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Development of Engineering Ethics Course

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2011 ASEE Annual Conference & Exposition


Vancouver, BC

Publication Date

June 26, 2011

Start Date

June 26, 2011

End Date

June 29, 2011



Conference Session

Ethics in different disciplines

Tagged Division

Engineering Ethics

Page Count


Page Numbers

22.492.1 - 22.492.16



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Paper Authors


Diana Bairaktarova Purdue University, West Lafayette

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Diana Bairaktorova is a Ph.D. student in the School of Engineering Education at Purdue University. She hold BS and MS in Mechanical Engineering from Technical University of Sofia, Bulgaria and an M.B.A. from Hamline University, St. Paul, Minnesota. She has seven years of professional experience, working as a Module Design and MMIC Test Engineer at TLC Precision Wafer Technology in Minneapolis, MN and as an Operations Engineer at Napco International in Hopkins, MN.

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Demetra Evangelou Purdue University, West Lafayette

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Dr. Demetra Evangelou is Assistant Professor of Engineering Education in the School of Engineering Education at Purdue University. She has a Ph.D. in Early Childhood Education from the University of Illinois, Urbana-Champaign and international expertise in early childhood policy and research methods. Her current research focuses on developmental engineering, early education antecedents of engineering thinking, developmental factors in engineering pedagogy, technological literacy and human-artifact interactions. She is a member of Sigma Xi Science Honor Society and in 2009 he was awarded the prestigious NSF CAREER Award.

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A Course in Engineering Ethics Criterion three of ABET's Engineering Criteria 2000 requires engineering programs todemonstrate that their graduates have “an understanding of professional and ethicalresponsibility” (ABET, 2000, pg.32). Engineering ethics is the field which examines and setsstandards for engineering’s’ obligations to the public, their clients, employees and the profession.In the course of practicing engineering, an engineer solves problems. The engineering decisionsare generally guided by the project management variables of cost, schedule and quality; howeverthe engineering decisions are also guided by moral values; concern and respect for others. As of today, even that Criterion three of ABET's Engineering Criteria 2000 requiresengineering programs to demonstrate that their graduates have an understanding of professionaland ethical responsibility the teaching of engineering ethics is still not a high priority in education. “Many challenges remain, most notably the need for US engineeringfaculty to accept greater responsibility for engineering ethics education” (Herkert, 2000).Engineering ethics course is not mandatory and when offered through engineering schools isintegrated through the curriculum in a variety of different forms. Whereas the methods of ethicsinstructions and assessment are often left to the discretion of the instructor, methods ofcurriculum incorporation are mostly established at institutional level. The predominant methodsof curriculum incorporation include: required courses within the discipline, elective coursesoutside the discipline, across-the-curriculum, and the linking of ethics with society (Herkert,2002). However, as Barry (2009) states: “Without clear evidence, the debate over curriculummethods will continue, and the engineering community cannot advance its approach to thisimportant subject”. This paper presents a design of a course in Engineering Ethics to be incorporate in theEngineering curriculum as a course within the program. The course focuses on helping studentsto understand the nature and value of professional and ethical responsibility. The course contentis aligned with appropriate assessments that will offer evidence of students learning andpedagogical approaches are employed to enable students learning. The content for the Engineering Ethics course discussed in this document is driven bythree primary learning goals: students identifying ethical issues, exercising ethical thinking, andresolving ethical dilemmas. These leaning objectives were specifically developed around Fink’sapproach “A Self-Directed Guide to Designing Courses for Significant Learning”. For exploring thecourse context, Wiggins and McTighe’s “Establishing Curricular Properties” framework is used.Formative and summative assessment measures were design to highlight what students havelearned. For exploring Assessment in the course of Engineering Ethics outlined in this paper,James Pellegrino’s Assessment Triangle is used. Finally, the instructional methods used for this course are based on the devotion to createan active and interactive learning environment. The course is presentment through combinationof fundamental theory and case studies. As part of the course, teaching modules for ethics,communication and group work have been developed for well-aligned learning goals with thecontent, the assessments, and the pedagogical principles and practice.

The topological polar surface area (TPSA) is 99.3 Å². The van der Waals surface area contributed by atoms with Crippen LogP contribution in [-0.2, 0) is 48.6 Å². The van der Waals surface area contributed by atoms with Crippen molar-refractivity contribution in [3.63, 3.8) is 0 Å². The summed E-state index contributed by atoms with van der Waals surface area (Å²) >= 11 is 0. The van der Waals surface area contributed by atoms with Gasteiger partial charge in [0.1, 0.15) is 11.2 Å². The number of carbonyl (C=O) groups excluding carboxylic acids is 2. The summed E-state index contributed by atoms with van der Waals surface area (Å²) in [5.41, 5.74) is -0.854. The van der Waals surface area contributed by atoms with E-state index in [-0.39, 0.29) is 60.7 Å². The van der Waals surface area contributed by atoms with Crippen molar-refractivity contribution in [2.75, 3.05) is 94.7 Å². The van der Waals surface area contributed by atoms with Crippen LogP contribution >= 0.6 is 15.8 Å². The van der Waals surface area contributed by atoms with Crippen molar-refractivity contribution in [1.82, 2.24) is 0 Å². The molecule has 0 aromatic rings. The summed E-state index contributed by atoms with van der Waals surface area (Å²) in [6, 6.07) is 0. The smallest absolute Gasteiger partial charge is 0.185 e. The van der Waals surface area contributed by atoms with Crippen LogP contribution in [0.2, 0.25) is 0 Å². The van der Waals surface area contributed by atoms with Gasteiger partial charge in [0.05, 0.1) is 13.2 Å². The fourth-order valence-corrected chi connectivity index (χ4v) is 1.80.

Bairaktarova, D., & Evangelou, D. (2011, June), Development of Engineering Ethics Course Paper presented at 2011 ASEE Annual Conference & Exposition, Vancouver, BC. 10.18260/1-2--17773

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